Thursday Jul 09, 2009

Google Notebook


Google have decided to discontinue development for google notebook. I first started to realise something was wrong when I upgraded to firefox 3.5 and the plugin for google notebook was disabled (incompatible with this version of firefox). I waited a few days for the update to appear before going to the google notepad page to manually load the update where I found the following and a link to this. To be fair they are continuing to provide the web facing services to all existing users (no new users) but development seems to have stopped on the plugin which was the ONLY way that I ever accessed the service!

Imagine my disappointment. I have always found this an invaluable tool. When researching a particular topic you can grab URLs, add notes to it and arrange them in books around the topics that you are researching. Also since I work across multiple machines at multiple locations (Mecbook Air on the road, Mac Mini at home and Solaris Sun Ray at work) I can install the firefox plugin on all machines and access the same information without the need for remembering to do fiddly syncronisations - after all "the network is the computer".

Anyway unable to face the current and immediate future without the browser plugin access to notebook I decided to take matters into my own hands and fix the problem. Using a method well documented elsewhere on the web I managed to make a version of the plugin that claimed to be compatible with firefox 3.5 in the hope that it would work and so far it has, with no issues. The solution requires some command line skills but should be NO issue for even the most basic UNIX/linux user and easy enough for any windows or mac user that has ever used the command line. The instructions below are for using a bash shell on MAC OS X but will work fine on any UNIX based system (Solaris, Linux or MAC OS X). If you are using windows you will need to find the equivalent windows commands or UPGRADE your OS to Solaris, MAC OS X or Linux.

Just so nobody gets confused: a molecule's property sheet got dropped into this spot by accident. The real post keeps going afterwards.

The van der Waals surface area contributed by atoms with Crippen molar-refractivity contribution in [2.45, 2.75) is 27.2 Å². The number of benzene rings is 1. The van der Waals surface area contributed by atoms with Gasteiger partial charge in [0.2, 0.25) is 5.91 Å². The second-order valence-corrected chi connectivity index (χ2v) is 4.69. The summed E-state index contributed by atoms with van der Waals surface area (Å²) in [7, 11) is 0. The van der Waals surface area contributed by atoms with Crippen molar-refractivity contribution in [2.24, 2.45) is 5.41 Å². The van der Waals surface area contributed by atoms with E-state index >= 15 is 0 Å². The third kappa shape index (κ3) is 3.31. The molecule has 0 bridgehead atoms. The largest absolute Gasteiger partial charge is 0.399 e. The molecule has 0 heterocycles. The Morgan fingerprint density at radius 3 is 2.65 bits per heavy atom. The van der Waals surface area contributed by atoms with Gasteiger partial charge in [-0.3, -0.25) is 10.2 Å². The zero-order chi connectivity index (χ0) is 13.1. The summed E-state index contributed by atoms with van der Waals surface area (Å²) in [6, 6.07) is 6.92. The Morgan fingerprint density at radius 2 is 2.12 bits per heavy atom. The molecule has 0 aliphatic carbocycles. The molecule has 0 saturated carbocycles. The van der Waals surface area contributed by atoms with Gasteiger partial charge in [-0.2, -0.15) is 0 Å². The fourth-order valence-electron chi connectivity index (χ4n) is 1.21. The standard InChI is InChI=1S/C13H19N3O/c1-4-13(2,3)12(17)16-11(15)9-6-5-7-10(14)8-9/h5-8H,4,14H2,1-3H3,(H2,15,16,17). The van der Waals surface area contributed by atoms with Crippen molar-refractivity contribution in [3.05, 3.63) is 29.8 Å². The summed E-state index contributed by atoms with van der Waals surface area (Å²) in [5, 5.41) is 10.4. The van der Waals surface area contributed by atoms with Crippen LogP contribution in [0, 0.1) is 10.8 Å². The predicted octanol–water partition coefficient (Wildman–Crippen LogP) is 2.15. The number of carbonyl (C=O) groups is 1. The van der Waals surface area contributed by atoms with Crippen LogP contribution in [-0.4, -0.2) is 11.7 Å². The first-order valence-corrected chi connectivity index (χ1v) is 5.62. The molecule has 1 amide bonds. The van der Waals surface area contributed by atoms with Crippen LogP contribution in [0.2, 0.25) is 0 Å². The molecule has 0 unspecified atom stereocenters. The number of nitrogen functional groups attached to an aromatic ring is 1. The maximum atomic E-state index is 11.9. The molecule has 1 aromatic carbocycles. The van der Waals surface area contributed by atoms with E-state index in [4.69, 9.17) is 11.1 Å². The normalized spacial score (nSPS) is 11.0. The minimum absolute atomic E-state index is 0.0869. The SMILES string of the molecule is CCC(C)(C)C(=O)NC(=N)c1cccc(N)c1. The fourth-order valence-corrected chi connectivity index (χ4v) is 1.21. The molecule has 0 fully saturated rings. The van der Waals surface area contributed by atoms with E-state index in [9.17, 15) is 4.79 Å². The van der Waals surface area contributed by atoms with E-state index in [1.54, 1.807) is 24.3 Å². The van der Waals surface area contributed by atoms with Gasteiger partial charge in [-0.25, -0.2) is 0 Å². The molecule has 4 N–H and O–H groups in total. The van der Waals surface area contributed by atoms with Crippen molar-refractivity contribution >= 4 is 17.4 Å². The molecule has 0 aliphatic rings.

Take the google-notebook.xpi file and copy it to a clean empty directory then at command line type.

seanh$ unzip google-notebook.xpi

This extracts the various files that make up the plugin. The file that you need to edit is initially read only so you need to make it read/write.

seanh$ chmod u+w install.rdf

Now use your favorite text editor to edit the file install.rdf.

seanh$ vi install.rdf

Locate the following line:-


and edit it to read.


Now change the file back to read only.

seanh$ chmod u-w install.rdf

Then delete the original google-notebook.xpi file and create a new one.

seanh$ rm google-notebook.xpi

seanh$ zip -r google-notebook.xpi ./??\*

Now go to firefox addons and uninstall google notepad, restart firefox and install the xpi file that you have created and bingo you are back in business.

I should add at this point that this is NOT supported by google and certainly NOT supported by me. I have tried it and it works on my environment let me know if it works on yours (via the comments). I guess that at some time in the future it will break but I am hopeful that I can get al least as far as version 4 of firefox and beyond before it breaks. Then it will be a case of looking at the code itself (assuming that google have made or make the source available).